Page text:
Legenda Aurea Sanctarum
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Legenda Aurea Sanctarum
Artist/Author: Jacobus de Voragine
Further Object Details: rare first edition. Multnomah County Library Catalog Info: 31168043978855
Josh Bobbitt, Medieval Portland Capstone Student, Summer 2005:
The Legenda Aurea Sanctarum, originally titled Legenda Sanctarum, Latin for " Readings on the Saints," was one of the most widely read book of the Middle Ages, second only to the Bible itself. The interesting thing about the book was it gave people traditions of the lives of over two hundred saints and of Christ himself. This book was also translated widely, and, as soon as the printing press came upon the scene, the book was more popular than ever before. It was, indeed, one of the first books William Caxton printed in English, under the title the Golden Legend.
This book was written by Jacobus de Voragine in c. 1260. He was a prominent preacher in his time, and was made archbishop of Genoa in 1292. The Legenda became the predominant piece of hagiographical literature in Western Europe at that time. De Voragine usually prefaced chapters with fanciful etymologies of Saints' names. The stories of the lives of the Saints consist of acts of the Saints and of their relics. A typical Saint's life would be that of Saint Silvester getting spiritual guidance from Saint Peter the apostle, who enables him to exorcize a dragon. For the relics, we see stories similar to that of Saint Agatha, whose relics help repel an eruption from Mount Etna.
This book now in the Wilson Rare Book Room was previously catalogued as having notes written in it by Philip Melancthon. Melancthon was a professor of Greek at the University of Wittenberg, and was second only to Luther himself in the Protestant Reformation.
The copy of the Legenda in Wilson has two separate sales advertisements pasted inside the front cover. The catalogue lists the description from one of the sales slips. This was the original book John Wilson planned on purchasing. The results, in Wilson's own writing, are that when payment was received in England, by the bookshop, the piece had already been sold. Wilson instead purchased a different copy of the Legenda from another bookshop for less than two pounds sterling.
This particular book is a very fine specimen of a late medieval codex. It is printed in Black Letter, or possibly Early Gothic Letter and the printing itself is uniform. The lettering is done in black, and the capitals are painted in red. The last one-fifth of the book's capitals are not completely red, but have a metallic-bluish tint to them. After exhaustive search, a likely theory has been found.
The mixing of the paint used by the Rubricator is suspected to be at fault. The gall used in the paint, was not mixed properly, rendering it too acidic. This acidity caused the red pigment to fade in the places where the concentration of the ink is greatest. This explains why the color tends to be bluer, and more metallic in the thicker lines, as opposed to the flourishes. Over time, the acidic gall is known to eat through the pages of the document, though I have not come across any indication of it in this piece.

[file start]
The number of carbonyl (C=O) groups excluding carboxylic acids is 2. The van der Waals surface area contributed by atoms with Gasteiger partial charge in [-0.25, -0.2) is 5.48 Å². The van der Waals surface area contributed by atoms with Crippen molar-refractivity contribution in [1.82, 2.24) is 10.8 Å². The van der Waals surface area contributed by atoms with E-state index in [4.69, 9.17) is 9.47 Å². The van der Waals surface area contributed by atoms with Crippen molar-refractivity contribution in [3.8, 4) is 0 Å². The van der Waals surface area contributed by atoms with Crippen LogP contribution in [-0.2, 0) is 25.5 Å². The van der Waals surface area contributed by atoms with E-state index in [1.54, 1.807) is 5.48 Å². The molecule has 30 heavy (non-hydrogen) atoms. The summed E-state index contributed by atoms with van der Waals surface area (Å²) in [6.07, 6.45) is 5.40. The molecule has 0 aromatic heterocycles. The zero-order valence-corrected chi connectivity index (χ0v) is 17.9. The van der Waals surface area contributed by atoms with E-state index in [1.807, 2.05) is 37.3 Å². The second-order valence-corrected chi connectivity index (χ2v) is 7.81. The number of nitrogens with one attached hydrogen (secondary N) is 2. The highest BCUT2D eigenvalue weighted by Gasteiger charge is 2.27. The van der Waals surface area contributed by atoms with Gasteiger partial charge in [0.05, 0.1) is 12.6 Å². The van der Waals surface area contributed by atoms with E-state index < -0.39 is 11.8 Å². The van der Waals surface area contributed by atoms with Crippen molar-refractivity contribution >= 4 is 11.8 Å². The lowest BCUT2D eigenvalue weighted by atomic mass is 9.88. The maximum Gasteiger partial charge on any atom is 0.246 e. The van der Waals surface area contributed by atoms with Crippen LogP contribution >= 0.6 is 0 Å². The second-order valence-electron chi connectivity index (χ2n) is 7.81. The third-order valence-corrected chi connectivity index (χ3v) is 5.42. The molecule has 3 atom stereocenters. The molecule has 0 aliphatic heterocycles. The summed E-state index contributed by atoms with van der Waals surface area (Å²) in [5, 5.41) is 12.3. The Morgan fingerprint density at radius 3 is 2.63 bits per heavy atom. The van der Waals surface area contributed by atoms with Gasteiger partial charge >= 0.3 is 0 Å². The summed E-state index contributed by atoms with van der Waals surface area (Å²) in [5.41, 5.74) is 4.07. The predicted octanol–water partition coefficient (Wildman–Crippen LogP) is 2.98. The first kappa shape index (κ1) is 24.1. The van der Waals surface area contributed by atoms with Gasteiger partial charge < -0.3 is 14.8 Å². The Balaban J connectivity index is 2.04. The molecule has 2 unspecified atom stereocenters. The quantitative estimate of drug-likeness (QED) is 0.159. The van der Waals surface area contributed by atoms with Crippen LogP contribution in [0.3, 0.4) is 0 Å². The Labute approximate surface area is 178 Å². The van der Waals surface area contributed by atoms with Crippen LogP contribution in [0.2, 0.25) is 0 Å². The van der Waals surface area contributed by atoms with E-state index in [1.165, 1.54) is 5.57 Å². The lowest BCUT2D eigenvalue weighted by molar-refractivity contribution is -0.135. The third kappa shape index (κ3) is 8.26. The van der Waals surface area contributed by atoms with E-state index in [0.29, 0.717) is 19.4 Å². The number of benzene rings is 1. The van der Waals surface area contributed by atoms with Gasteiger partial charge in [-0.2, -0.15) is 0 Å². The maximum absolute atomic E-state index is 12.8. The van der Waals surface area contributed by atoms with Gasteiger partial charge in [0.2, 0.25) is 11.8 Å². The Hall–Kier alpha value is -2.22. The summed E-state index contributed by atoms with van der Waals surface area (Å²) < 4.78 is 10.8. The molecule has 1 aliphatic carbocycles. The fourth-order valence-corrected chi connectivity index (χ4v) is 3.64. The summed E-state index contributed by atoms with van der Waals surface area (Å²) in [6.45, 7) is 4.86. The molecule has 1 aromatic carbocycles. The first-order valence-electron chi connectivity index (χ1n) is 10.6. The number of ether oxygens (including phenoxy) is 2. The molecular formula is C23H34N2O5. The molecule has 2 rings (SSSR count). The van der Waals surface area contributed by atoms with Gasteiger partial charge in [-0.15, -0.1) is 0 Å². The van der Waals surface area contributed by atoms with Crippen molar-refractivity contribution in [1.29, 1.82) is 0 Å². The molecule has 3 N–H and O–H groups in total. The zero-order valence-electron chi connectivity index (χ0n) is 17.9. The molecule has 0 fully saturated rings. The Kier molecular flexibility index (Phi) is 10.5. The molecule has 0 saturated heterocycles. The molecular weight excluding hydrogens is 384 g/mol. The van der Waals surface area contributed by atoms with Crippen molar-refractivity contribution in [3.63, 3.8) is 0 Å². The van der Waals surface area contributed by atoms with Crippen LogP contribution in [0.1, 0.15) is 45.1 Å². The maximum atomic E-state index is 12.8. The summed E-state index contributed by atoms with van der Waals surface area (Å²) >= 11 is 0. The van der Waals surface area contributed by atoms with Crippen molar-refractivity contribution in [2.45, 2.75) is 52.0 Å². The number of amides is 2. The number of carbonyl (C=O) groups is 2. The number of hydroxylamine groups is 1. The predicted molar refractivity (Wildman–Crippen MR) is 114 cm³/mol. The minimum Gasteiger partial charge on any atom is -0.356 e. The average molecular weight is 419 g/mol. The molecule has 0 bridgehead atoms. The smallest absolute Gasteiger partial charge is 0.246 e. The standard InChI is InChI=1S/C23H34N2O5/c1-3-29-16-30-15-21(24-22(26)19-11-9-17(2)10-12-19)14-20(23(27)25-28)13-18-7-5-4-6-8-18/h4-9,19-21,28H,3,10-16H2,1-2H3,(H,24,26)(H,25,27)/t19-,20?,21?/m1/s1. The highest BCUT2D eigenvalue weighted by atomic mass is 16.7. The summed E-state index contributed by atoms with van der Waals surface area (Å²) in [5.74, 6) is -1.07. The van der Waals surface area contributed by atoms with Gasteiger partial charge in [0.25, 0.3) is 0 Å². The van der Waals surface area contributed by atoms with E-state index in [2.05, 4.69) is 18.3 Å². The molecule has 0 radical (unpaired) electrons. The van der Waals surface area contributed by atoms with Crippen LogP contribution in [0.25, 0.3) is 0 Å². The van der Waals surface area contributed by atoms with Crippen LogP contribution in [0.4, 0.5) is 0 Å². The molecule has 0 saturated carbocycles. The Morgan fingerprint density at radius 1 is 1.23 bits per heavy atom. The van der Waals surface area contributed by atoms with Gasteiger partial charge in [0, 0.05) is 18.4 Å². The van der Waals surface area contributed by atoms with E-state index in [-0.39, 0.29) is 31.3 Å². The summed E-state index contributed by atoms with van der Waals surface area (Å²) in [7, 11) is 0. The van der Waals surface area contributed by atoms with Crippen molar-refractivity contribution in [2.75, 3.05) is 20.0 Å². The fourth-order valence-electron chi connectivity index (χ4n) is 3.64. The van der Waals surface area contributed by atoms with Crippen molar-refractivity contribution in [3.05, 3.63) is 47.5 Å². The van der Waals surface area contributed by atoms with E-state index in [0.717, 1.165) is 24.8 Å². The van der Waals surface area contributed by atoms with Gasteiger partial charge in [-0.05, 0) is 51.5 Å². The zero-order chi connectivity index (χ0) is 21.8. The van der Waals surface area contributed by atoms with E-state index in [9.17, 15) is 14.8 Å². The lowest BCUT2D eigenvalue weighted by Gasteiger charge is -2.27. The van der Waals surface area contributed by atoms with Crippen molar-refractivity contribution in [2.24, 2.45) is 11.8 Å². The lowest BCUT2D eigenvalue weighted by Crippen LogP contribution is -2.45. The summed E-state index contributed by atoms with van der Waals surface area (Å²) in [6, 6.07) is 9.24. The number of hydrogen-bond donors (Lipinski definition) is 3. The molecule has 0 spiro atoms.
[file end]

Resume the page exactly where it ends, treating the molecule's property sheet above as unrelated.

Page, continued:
This book is bound together on four sets of double cords threaded into the wooden front and back pieces. The boards have been covered with leather binding, and both front and back have been embossed rather nicely. The embossing has faded over the years; however, it is still visible. The metal corner pieces have since been replaced with leather, as well as most of the spine of the book. There are also the remainder of clasp hinges on the covers of the book, though the actual clasps themselves are no longer present.
The repairs made on the volume were not all done very well, as the more recent leather does not match the original. The front and back faces of the book, as well as two panes on the spine are the only original leather present on it. There are also some badly repaired, and obviously taped, pages in the book that leave something to be desired.
All in all, the book is a wonderful piece, which for all practical intents and purposes has been kept rather nicely. It is quite impressive, and despite its being over five hundred years old, is still rather sturdy. The fact the stories have stayed around for as long as they have, being translated quite a few times over the years, shows just how important this book is. While it may not be a true and historical account of the Saint's lives, it does show how people viewed the Saints in this period, and that in and of itself, is of immense value.
Suggestions for further reading:
Brown, Michelle. Understanding Illuminated Manuscripts. Los Angeles: Getty, 1994.
Ryan, William (trans.). The Golden Legend Volumes I & II. Princeton, NJ: Princeton University Press, 1995.
"Catholic Encyclopedia: Bl. Jacopo de Voragine (Di Viraggio)." The Catholic Encyclopedia Vol VIII. Accessed 30 August 2005. http://www.newadvent.org/cathen/08262b.htm
"Medieval Sourcebook: The Golden Legend..." Paul Halsall. Accessed 30 Aug 2005. http://www.fordham.edu/halsall/basis/goldenlegend/
"Voragine, Jacobus de (1230-1298). Christian Classics Ethereal Library. Calvin College. Accessed 30 Aug 2005.
Multnomah County Library, John Wilson Special Collections
MedPdx11 ; MCL 31168043978855
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